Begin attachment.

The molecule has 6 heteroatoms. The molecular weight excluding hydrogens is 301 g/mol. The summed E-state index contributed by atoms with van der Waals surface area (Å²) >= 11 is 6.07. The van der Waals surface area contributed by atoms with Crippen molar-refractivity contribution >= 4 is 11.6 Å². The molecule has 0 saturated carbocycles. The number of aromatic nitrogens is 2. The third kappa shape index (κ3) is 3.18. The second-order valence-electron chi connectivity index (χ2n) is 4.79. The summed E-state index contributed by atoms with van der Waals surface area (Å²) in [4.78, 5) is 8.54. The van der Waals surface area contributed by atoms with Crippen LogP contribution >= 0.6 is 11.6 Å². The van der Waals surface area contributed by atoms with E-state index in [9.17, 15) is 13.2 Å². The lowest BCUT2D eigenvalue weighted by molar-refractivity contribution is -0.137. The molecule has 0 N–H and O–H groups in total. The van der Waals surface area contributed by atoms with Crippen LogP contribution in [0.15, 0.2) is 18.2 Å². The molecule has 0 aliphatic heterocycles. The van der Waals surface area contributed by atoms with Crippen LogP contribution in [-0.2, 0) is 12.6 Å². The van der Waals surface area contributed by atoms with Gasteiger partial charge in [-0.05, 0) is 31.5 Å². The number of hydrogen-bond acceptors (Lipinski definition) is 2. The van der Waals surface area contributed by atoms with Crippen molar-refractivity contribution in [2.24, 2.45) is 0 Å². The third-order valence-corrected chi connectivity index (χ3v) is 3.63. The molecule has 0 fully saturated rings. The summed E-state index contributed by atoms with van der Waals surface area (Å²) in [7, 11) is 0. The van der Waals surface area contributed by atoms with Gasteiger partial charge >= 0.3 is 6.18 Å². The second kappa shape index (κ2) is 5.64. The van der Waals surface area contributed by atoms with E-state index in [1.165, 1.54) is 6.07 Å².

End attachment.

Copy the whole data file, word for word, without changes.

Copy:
The molecule has 6 heteroatoms. The molecular weight excluding hydrogens is 301 g/mol. The summed E-state index contributed by atoms with van der Waals surface area (Å²) >= 11 is 6.07. The van der Waals surface area contributed by atoms with Crippen molar-refractivity contribution >= 4 is 11.6 Å². The molecule has 0 saturated carbocycles. The number of aromatic nitrogens is 2. The third kappa shape index (κ3) is 3.18. The second-order valence-electron chi connectivity index (χ2n) is 4.79. The summed E-state index contributed by atoms with van der Waals surface area (Å²) in [4.78, 5) is 8.54. The van der Waals surface area contributed by atoms with Crippen LogP contribution >= 0.6 is 11.6 Å². The van der Waals surface area contributed by atoms with E-state index in [9.17, 15) is 13.2 Å². The lowest BCUT2D eigenvalue weighted by molar-refractivity contribution is -0.137. The molecule has 0 N–H and O–H groups in total. The van der Waals surface area contributed by atoms with Crippen LogP contribution in [0.15, 0.2) is 18.2 Å². The molecule has 0 aliphatic heterocycles. The van der Waals surface area contributed by atoms with Crippen LogP contribution in [-0.2, 0) is 12.6 Å². The van der Waals surface area contributed by atoms with Gasteiger partial charge in [-0.05, 0) is 31.5 Å². The number of hydrogen-bond acceptors (Lipinski definition) is 2. The van der Waals surface area contributed by atoms with Crippen molar-refractivity contribution in [2.24, 2.45) is 0 Å². The third-order valence-corrected chi connectivity index (χ3v) is 3.63. The molecule has 0 fully saturated rings. The summed E-state index contributed by atoms with van der Waals surface area (Å²) in [7, 11) is 0. The van der Waals surface area contributed by atoms with Gasteiger partial charge >= 0.3 is 6.18 Å². The second kappa shape index (κ2) is 5.64. The van der Waals surface area contributed by atoms with E-state index in [1.165, 1.54) is 6.07 Å².